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Interview with Civil Engineer Don S.
Don S. has worked at Parsons for 19 ½ years as a civil engineer. He joined Parsons right after graduating from Michigan State University. He has worked in three different offices in Georgia, Florida, and currently Illinois. Don’s job has taken him across the United States and even out of the country.
What did you want to be when you were a kid?
I wanted to be in the army. As a kid, I liked playing army with my friends. I wanted to be like my dad, I guess. Both of my parents were in the army in World War II so that’s why I wanted to be in the army. I had heard stories from both of them about World War II, and since I didn’t know the dangers, it just sounded exciting.
What was your first job?
The first one I got paid for was cutting the lawn at our house, and I got paid for helping our neighbors bale hay and put it in the barn.
What kind of education is needed for your job?
You need a degree in civil engineering. A bachelor’s degree/four years are the minimum. After four years of work experience, an engineer is eligible to take the professional engineer exam. Before taking the professional engineer exam, a prospective engineer has to take and pass the fundamentals of engineering exam required for all engineers.
What inspired you to become an engineer?
I was working at a wastewater treatment plant in Michigan, and it was undergoing design for expansion. I spoke with one of the engineers who was at the plant talking to the operators about the expansion, and I thought it was interesting. I thought I wanted to do that so for two years I worked and saved as much money as possible so that I could quit my job and go back to school full-time.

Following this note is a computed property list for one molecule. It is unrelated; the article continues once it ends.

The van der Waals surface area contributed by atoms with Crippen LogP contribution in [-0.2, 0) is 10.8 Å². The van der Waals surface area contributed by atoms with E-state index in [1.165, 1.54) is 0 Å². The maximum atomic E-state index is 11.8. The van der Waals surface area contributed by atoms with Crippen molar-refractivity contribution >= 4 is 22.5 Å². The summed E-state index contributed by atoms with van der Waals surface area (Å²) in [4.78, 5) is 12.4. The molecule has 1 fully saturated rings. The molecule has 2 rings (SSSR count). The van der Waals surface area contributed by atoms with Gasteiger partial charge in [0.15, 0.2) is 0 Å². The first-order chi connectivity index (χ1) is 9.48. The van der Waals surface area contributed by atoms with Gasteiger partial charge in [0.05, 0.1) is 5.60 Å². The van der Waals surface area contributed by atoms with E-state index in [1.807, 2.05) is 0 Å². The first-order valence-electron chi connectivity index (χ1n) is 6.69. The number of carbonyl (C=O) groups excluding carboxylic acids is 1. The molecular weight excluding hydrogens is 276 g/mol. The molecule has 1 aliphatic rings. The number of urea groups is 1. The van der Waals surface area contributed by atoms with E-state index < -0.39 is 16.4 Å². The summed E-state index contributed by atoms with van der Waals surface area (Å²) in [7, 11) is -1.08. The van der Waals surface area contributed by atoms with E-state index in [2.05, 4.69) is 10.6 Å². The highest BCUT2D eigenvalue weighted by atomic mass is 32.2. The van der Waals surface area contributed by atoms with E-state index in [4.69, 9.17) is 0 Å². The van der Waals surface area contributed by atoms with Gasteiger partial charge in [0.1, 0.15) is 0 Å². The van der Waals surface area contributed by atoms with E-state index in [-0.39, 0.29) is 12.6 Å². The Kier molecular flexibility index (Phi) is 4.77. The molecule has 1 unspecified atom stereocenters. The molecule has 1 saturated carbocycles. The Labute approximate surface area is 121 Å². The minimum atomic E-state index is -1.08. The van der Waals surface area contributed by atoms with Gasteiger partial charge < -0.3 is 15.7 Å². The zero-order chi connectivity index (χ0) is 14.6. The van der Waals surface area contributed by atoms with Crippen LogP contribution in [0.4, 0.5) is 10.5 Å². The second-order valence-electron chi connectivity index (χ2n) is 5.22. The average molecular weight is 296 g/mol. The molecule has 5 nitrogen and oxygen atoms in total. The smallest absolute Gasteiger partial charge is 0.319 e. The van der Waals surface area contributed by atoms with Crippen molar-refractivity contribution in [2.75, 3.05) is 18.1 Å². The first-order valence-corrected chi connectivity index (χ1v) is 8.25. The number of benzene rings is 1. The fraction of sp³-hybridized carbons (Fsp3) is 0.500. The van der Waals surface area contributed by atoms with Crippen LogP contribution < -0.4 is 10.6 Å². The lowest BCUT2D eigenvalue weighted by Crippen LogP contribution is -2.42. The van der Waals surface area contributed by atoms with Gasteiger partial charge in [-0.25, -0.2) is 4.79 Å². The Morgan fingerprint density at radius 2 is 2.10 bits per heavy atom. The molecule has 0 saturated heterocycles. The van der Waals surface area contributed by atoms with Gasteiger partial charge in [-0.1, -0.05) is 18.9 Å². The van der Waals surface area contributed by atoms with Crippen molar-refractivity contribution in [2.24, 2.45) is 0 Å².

What are your daily duties?
My typical daily duties are responding to client questions, usually by phone or email. I do civil engineering design, which can include piping design, pumping, stormwater, groundwater, water, wastewater, and environmental remediation. I also assist with remediation system operations. I also do field work that includes construction inspection and oversight. I also get involved in permitting for discharge of the treated water into a stream or river. A big part of my job is writing reports and reviewing reports and designs prepared by others.
Do you like being a civil engineer?
I love it. In engineering consulting, there’s a wide variety of work I do. So I not only enjoy the work, I enjoy the wide variety. The limited travel is okay because I don’t stay there for months at a time. I have had many opportunities to travel overseas but the company typically wants you to stay for six months or more.
What are the challenges of this job?
Keeping the clients happy and meeting project schedules and budgets. Keeping clients happy typically brings repeat work from that client.
Who benefits from your job?
My clients and the public benefit because we clean up the environment by designing and building ground water remediation systems and wastewater treatment plants.